Rolls-Royce Switches Focus Towards Smaller Jets

The concept Rolls-Royce UltraFan engine

 

A Bit Of Competitive Misdirection?

An alternative reading of this story relates to competition between the two aircraft makers. A decade ago, Airbus and Boeing decided to introduce updated single-aisle designs, to replace the A320 and 737 respectively. But eventually, they will both need to bring something new to the market. Bloomberg suggests that Airbus could be leaking this information to push Boeing to introduce such a design.

The idea there would be for Boeing to go first into such a market, and Airbus to come in second, with something even better. And there is some irony to this theory. When Boeing decided to go ahead with the 737 MAX in 2011, Airbus breathed a sigh of relief. They had just committed to the A320 ‘new engine option’, and feared that Boeing could usurp them with a new design. Airbus worried that their own finances back then wouldn’t cut it, for a fresh new project.

But given Boeing’s current finances, they would be quite unlikely to go down this road today. That still leaves designs smaller than the A320/B737 jets. Airbus already has a winner in the A220. But Airbus could be looking for a low-risk start to an alternative fuel project. In such a case, their new engines could power a design based on the A220-100.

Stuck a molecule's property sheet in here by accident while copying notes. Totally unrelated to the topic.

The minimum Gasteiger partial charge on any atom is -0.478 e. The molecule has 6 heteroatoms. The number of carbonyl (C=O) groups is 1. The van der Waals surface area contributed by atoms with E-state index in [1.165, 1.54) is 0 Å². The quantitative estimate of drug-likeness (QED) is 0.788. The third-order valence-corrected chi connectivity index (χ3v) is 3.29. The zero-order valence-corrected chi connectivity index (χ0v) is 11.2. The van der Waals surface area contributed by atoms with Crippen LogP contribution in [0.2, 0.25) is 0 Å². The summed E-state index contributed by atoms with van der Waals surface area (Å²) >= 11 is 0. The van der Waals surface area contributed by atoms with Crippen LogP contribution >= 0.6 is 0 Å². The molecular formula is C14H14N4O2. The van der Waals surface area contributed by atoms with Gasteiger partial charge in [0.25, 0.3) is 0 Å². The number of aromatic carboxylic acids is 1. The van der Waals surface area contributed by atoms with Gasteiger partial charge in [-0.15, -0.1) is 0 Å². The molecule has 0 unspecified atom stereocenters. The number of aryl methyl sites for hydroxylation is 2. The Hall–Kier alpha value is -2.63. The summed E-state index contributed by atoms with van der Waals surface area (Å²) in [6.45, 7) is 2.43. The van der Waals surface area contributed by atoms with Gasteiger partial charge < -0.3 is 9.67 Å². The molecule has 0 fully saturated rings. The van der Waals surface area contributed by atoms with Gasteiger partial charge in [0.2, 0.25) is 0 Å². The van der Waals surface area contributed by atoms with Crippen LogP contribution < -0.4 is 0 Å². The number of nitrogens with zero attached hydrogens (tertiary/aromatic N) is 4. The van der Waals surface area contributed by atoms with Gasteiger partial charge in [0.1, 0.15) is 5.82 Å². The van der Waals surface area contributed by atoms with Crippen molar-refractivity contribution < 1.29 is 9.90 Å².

AirBaltic Sends Off Its Last Boeing 737

An Air Baltic A220-300 with PW1500G engines

 

An Engine For A New Airbus Regional Jet?

Airbus has stated an interest in a future, ‘green’ 100-seat regional aircraft. Many believe that a turboprop-based design makes more sense for this role. However, Airbus has stated that new fuels and technologies could redefine what type of engine is or isn’t practical. So, they will explore multiple scenarios for these projects, which of course includes new turbofan engines.

They could solicit offers from everyone: GE/Safran, P&W and Rolls-Royce. Some or all of these engine manufacturers have their own plans around emerging technologies. Whatever the case, GE and Airbus won’t reveal their plans – or, indeed, how likely it is that these plans will go ahead. GE told Bloomberg:

GE Aviation continually reviews opportunities with airframers, including Airbus and Boeing, about engine technologies for the next generation of aircraft. The details of these discussions are confidential.

Hydrogen Combustion: Airbus Explains Further

Airbus is pursuing various forms of hydrogen propulsion, including with hydrogen-burning jet engines

Airbus wasn’t more forthcoming either:

We are in constant dialog with our engine makers about the latest state-of-the-art technologies and ongoing innovations. There are many studies. Not all studies see the light of day.

We likely won’t hear much more of this story any time soon. Not from the Airbus side, that is. And in any case, their own finances, in this crisis, aren’t exactly comfortable. So, the only news we might hear, will relate to the new spat regarding patents on geared turbofan engines. But for the immediate future, perhaps it won’t mean much. Even if GE is successful, new engine developments take such a long time.